"What'll you give me not to?" inquired Lin, and he put his hands in his pockets, arms akimbo.
"Nothing; I've done nothing," announced Billy, firmly. But even in the last syllable his voice suddenly failed, a terror filled his eyes, and he, too, sped into the middle of the street.
"What's he claim you fifted?" inquired the leader, with eagerness. â€œTell him you haven't been inside a store to-day. We can prove it!" they screamed to the special officer.
"Say," said the slow-spoken Lin from the pavement, "you're poor judges of a badge, you fellows."
His tone pleased them where they stood, wide apart from each other.
Mr. McLean also remained stationary in the bluish illumination of the window. "Why, if any policeman was caught wearin' this here," said he, following his sprightly invention, "he'd get arrested himself."
This struck them extremely. They began to draw together, Billy lingering the last.
"If it's your idea," pursued Mr. McLean, alluringly, as the three took cautious steps nearer the curb, "that blue, clasped hands in a circle of red stars gives the bearer the right to put forks in the jug â€“ why, Iâ€™ll get somebody else to black my boots for a dollar."
The three made a swift rush, fell on simultaneous knees, and, clattering their boxes down, began to spit in an industrious circle.
"Easy!" wheedled Mr. McLean and they looked up at him, staring and fascinated. "Not having three feet," said the cow-puncher, always grave and slow, "I can only give two this here job."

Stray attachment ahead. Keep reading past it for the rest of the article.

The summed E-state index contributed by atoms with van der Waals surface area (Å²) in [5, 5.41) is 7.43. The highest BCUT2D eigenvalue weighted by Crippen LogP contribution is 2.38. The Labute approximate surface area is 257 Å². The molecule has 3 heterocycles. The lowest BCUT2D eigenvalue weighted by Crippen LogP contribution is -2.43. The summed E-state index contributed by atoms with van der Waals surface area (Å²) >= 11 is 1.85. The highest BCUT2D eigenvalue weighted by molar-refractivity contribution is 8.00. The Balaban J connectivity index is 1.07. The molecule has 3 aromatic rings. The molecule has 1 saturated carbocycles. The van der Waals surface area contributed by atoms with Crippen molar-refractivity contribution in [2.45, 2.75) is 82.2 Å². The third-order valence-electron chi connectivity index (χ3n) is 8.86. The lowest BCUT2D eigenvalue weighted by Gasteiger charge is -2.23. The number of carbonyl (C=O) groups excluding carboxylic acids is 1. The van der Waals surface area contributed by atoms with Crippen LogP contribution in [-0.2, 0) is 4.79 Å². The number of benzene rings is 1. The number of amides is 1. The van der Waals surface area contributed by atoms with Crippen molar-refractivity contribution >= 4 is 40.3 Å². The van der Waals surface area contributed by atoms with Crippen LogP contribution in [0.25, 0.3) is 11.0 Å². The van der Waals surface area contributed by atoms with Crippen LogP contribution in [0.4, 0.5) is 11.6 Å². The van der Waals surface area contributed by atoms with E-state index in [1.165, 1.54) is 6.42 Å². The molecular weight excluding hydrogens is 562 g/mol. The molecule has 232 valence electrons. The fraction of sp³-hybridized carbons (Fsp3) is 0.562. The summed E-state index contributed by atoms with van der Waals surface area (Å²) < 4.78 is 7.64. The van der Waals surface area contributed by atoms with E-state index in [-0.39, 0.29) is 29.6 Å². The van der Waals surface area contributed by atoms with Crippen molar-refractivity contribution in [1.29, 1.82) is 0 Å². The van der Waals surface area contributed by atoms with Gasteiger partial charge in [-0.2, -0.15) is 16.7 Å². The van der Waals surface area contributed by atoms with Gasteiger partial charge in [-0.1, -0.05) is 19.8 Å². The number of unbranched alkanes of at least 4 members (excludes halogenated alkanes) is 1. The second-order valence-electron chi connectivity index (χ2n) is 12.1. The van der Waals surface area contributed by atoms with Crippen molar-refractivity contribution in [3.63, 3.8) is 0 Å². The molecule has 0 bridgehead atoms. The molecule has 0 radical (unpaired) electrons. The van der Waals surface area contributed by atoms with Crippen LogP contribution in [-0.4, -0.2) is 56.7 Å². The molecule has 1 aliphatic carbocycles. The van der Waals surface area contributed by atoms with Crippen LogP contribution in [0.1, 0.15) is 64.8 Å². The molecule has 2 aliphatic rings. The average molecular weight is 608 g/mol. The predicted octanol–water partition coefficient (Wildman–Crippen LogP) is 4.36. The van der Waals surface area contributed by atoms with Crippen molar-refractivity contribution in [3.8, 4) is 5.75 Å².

"He's got a big pistol and a belt! â€œexulted the leader, who had precociously felt beneath Lin's coat.
"You're a smart boy," said Lin, considering him, "and yu' find a man out right away. Now you stand off and tell me all about myself while they fix the boots - and a dollar goes to the quickest through."
Young Billy and his tow-headed competitor flattened down, each to a boot, with all their might, while the leader ruefully contemplated Mr. McLean.
"That's a Colt forty-five you've got." ventured he.
"Right again. Some day, maybe, you'll be wearing one of your own, if the angels don't pull yu' before you're ripe." '
â€œI'm through!" sang out Towhead, rising in haste.
Small Billy was struggling still, but leaped at that, the two heads bobbing to a level together; and Mr. McLean, looking down, saw that the arrangement had not been a good one for the boots.
"Will you kindly referee," said he, forgivingly, to the leader, â€œand decide which of them smears is the awfulest?"
But the leader looked the other way and played upon a mouth-organ.
"Well, that saves me money:' said Mr. McLean, jingling his pocket. â€œI guess you've both won." He handed each of them a dollar. "Now," he continued, "I just dassent show these boots up-town; so this time it's a dollar for the best shine."